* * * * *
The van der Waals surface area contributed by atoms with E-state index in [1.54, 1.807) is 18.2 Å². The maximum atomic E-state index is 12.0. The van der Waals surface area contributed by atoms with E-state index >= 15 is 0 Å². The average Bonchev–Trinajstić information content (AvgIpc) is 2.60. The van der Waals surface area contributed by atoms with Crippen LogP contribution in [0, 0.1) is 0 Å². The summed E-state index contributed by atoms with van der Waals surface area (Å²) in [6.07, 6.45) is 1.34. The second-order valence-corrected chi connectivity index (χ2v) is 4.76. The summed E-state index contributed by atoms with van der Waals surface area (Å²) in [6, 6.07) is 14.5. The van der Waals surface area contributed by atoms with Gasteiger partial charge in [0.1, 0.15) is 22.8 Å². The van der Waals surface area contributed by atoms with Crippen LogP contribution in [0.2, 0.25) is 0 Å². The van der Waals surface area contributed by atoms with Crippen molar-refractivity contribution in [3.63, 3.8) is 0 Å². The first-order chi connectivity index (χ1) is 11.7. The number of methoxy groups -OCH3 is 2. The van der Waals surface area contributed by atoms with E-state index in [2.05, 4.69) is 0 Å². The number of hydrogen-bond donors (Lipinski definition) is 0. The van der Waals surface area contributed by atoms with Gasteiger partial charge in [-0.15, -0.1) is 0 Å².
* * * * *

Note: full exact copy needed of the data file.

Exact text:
The van der Waals surface area contributed by atoms with E-state index in [1.54, 1.807) is 18.2 Å². The maximum atomic E-state index is 12.0. The van der Waals surface area contributed by atoms with E-state index >= 15 is 0 Å². The average Bonchev–Trinajstić information content (AvgIpc) is 2.60. The van der Waals surface area contributed by atoms with Crippen LogP contribution in [0, 0.1) is 0 Å². The summed E-state index contributed by atoms with van der Waals surface area (Å²) in [6.07, 6.45) is 1.34. The second-order valence-corrected chi connectivity index (χ2v) is 4.76. The summed E-state index contributed by atoms with van der Waals surface area (Å²) in [6, 6.07) is 14.5. The van der Waals surface area contributed by atoms with Gasteiger partial charge in [0.1, 0.15) is 22.8 Å². The van der Waals surface area contributed by atoms with Crippen LogP contribution in [0.2, 0.25) is 0 Å². The van der Waals surface area contributed by atoms with Crippen molar-refractivity contribution in [3.63, 3.8) is 0 Å². The first-order chi connectivity index (χ1) is 11.7. The number of methoxy groups -OCH3 is 2. The van der Waals surface area contributed by atoms with E-state index in [2.05, 4.69) is 0 Å². The number of hydrogen-bond donors (Lipinski definition) is 0. The van der Waals surface area contributed by atoms with Gasteiger partial charge in [-0.15, -0.1) is 0 Å².